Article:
BASF also continues to research the vitamin needs of modern livestock and poultry production. Of particular research interest for the company are the changes in grain composition, growth-associated animal stress, and consumer demand for wholesome meat containing vitamins.
Coelho cites the changes in nutrient composition in corn over the years. "Corn yield has been growing at a rate of 1.5%/year. Corn breeding companies achieve this goal by increasing starch by 0.03%/year, while all other components decline at the same rate or higher. Starch content is the only grain composition trait closely correlated with yield. For example, over the last 80 years, starch increased from 67 to 70%, while protein declined from 13.5 to 7% (Scott, 2006). This trend is expected to continue and by 2050 corn is projected to have 72% starch and 5% protein. Amino acids, vitamins, etc. have been declining at the same rate. Therefore, feedstuff vitamin content should decreasingly be part of standard feed formulation, increasing the need for vitamin fortification," Coelho predicts.
Apart from changes in grain composition, competitive meat, milk and egg production requires constant adjustment in inputs, especially if outputs are constantly changing. "For example, as grain vitamin content has been decreasing over the last 80 years, broiler weight increased from 1.3 to 2.8 kg and is expected to reach an average of 4.5 kg by 2050. Weight-adjusted feed conversion ratio (FCR) over the last 80 years decreased from 4.7 to 1.54, equivalent to a 200% decline in FCR. Weight-adjusted FCR is projected to decline a further 20% by 2050. However, the long vitamin metabolic pathway has not improved in conversion rates, meaning that broilers today need 200% more vitamins per unit of feed, than they did 80 years ago, and need another 20% more by 2050. One should keep in mind that broiler breeding companies focus on energy and amino acid conversion efficiency, not that of vitamins," Coelho explains.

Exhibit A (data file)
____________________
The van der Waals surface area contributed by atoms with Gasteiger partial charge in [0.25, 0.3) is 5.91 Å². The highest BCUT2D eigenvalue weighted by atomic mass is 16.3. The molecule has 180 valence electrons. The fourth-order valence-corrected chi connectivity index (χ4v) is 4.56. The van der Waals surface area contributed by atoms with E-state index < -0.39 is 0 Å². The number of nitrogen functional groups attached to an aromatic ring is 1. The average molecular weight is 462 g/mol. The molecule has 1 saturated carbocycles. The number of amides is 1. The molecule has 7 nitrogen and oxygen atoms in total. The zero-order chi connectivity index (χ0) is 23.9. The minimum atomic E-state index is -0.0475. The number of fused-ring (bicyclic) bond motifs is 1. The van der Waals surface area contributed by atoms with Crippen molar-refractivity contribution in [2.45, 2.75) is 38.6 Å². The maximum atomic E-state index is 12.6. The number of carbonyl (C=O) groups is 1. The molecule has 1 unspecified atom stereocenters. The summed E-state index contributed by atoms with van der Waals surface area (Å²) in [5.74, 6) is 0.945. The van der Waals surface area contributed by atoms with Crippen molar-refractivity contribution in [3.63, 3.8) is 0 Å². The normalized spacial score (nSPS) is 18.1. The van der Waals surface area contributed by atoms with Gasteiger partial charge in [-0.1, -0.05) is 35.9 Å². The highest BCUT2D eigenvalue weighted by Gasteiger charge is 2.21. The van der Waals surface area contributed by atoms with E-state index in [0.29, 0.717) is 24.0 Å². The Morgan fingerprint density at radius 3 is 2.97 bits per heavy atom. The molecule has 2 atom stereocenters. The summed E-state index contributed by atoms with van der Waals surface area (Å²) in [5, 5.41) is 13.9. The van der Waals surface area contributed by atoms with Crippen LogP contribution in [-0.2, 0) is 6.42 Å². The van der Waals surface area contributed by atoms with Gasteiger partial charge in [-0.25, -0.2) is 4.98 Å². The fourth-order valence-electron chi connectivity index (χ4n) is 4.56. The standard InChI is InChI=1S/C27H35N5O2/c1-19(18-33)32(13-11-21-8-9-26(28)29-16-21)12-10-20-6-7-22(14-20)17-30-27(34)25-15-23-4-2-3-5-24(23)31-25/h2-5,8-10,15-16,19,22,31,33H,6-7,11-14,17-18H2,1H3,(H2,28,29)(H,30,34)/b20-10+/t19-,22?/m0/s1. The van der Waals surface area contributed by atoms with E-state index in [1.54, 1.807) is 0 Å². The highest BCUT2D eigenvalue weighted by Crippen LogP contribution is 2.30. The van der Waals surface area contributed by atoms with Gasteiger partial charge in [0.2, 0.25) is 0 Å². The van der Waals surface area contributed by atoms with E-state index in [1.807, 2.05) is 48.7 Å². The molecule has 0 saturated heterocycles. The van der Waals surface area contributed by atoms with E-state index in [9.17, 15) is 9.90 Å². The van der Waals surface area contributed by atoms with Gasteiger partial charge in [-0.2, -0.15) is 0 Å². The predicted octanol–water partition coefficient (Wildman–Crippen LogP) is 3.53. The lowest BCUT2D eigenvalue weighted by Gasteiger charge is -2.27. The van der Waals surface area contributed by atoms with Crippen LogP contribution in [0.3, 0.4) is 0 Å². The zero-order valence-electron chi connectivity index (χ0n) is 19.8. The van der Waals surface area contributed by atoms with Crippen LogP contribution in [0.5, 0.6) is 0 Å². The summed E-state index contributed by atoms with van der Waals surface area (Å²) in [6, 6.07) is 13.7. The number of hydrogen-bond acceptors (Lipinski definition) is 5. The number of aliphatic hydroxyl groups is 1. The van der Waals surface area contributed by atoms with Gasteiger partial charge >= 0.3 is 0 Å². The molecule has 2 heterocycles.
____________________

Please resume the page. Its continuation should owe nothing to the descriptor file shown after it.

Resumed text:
Many trials have demonstrated a high correlation between production stress and vitamin fortification needs for optimum animal production. A case in point is segregated early weaning in swine production. Several studies have indicated that these piglets are highly stressed and their nonspecific immune system is so depressed that they are extremely susceptible to infections. These piglets need on average 470% greater vitamin E and B supplementation (Stahly, 1995) to neutralise the depression in nonspecific immune system.
And for dairy production, over the last 80 years, milk production per cow has increased by 262%, according to Coelho. Milk production is continuing to increase at a rate of 1%/cow/year.
The nonspecific immune system is depressed during the peripartum period and cows are extremely susceptible to intramammary gland infections. Several studies have concluded that vitamin supplementation eliminated the depression in neutrophil function associated with parturition (giving birth).
"As milk production per cow increases, higher levels of vitamin E supplementation are required to eliminate the depression of neutrophil function. In 1995, with an average milk production of 8878 kg/cow, 1000 U vitamin E/cow/day were required to neutralise the depression in neutrophil function (Weiss, 1989). In 2015 it requires 2000 U/cow/day to neutralise the depression in neutrophil function. That is, an average of 0.5 U vitamin E per kg of milk increase. By 2050 cows will require an average of 2000 U/cow/day more, or a total of 4000 U/cow/day to eliminate the depression of neutrophil function," Coelho explains.